April 28, 2015
A while back we talked to Sarah Rayne about her choice of the early 20th century as a favorite time period to set her novels in. It was the voice, she said: Because recordings from that time exist, we know what people sounded like back then in a way that we don’t with, say, the Victorians. There is indeed something charming about hearing what a person sounds like. True, Ngaio Marsh was turning out “Inspector Alleyn” mysteries into the early 1980s, and is thus much more of a contemporary than one imagines at first given her association with the Golden Age of mystery. Even so, hearing her voice in a scratchy, casual recording not intended for publication is an experience of both historical distance and intimacy. In other words, we think it’s pretty cool to listen to Marsh’s voice. Here, for example, is a collection of audio bits and pieces from Radio New Zealand. And here is Ngaio Marsh describing how rain and boredom led to her writing A Man Lay Dead, from Te Ara, the Encyclopedia of New Zealand.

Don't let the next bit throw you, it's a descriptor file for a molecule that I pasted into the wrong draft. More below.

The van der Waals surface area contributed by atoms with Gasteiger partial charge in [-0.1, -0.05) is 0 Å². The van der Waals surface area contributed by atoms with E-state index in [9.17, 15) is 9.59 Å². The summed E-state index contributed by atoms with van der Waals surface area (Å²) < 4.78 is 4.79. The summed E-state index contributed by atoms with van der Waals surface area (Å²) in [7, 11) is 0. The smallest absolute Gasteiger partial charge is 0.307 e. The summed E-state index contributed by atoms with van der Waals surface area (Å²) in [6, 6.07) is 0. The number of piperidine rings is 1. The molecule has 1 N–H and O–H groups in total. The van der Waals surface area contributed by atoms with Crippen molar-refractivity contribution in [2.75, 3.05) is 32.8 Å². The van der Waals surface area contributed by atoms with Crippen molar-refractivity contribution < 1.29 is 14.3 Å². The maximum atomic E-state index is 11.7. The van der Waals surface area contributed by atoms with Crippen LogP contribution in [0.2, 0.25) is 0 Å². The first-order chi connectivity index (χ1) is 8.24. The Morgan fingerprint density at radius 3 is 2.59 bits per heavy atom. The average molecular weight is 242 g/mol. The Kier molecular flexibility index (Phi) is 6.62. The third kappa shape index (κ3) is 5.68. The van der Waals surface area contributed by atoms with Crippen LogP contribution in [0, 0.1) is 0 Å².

That photo, by the way, is Ngaio Marsh as Hamlet, taken by William Baverstock (courtesy of the Museum of New Zealand Te Papa Tongarewa).